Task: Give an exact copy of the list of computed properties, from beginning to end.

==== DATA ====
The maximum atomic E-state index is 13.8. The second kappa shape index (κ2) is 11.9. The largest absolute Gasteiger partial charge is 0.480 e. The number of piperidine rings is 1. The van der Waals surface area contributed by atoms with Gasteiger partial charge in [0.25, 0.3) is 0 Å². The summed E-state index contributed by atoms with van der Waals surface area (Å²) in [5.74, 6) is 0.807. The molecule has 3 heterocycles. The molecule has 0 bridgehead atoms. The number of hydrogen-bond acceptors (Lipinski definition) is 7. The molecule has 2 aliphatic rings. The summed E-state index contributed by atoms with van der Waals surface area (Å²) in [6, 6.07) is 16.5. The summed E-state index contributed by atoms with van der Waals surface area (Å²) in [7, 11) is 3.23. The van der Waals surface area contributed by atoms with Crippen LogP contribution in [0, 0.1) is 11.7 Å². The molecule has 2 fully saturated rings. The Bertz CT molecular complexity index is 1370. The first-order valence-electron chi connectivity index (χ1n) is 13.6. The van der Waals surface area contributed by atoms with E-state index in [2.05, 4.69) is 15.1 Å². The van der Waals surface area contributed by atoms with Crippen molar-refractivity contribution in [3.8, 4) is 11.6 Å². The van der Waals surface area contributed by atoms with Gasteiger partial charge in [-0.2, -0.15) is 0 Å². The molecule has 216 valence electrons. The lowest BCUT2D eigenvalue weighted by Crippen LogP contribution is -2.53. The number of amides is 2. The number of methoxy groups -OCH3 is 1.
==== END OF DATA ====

The maximum atomic E-state index is 13.8. The second kappa shape index (κ2) is 11.9. The largest absolute Gasteiger partial charge is 0.480 e. The number of piperidine rings is 1. The van der Waals surface area contributed by atoms with Gasteiger partial charge in [0.25, 0.3) is 0 Å². The summed E-state index contributed by atoms with van der Waals surface area (Å²) in [5.74, 6) is 0.807. The molecule has 3 heterocycles. The molecule has 0 bridgehead atoms. The number of hydrogen-bond acceptors (Lipinski definition) is 7. The molecule has 2 aliphatic rings. The summed E-state index contributed by atoms with van der Waals surface area (Å²) in [6, 6.07) is 16.5. The summed E-state index contributed by atoms with van der Waals surface area (Å²) in [7, 11) is 3.23. The van der Waals surface area contributed by atoms with Crippen LogP contribution in [0, 0.1) is 11.7 Å². The molecule has 2 fully saturated rings. The Bertz CT molecular complexity index is 1370. The first-order valence-electron chi connectivity index (χ1n) is 13.6. The van der Waals surface area contributed by atoms with E-state index in [2.05, 4.69) is 15.1 Å². The van der Waals surface area contributed by atoms with Crippen molar-refractivity contribution in [3.8, 4) is 11.6 Å². The van der Waals surface area contributed by atoms with Gasteiger partial charge in [-0.2, -0.15) is 0 Å². The molecule has 216 valence electrons. The lowest BCUT2D eigenvalue weighted by Crippen LogP contribution is -2.53. The number of amides is 2. The number of methoxy groups -OCH3 is 1.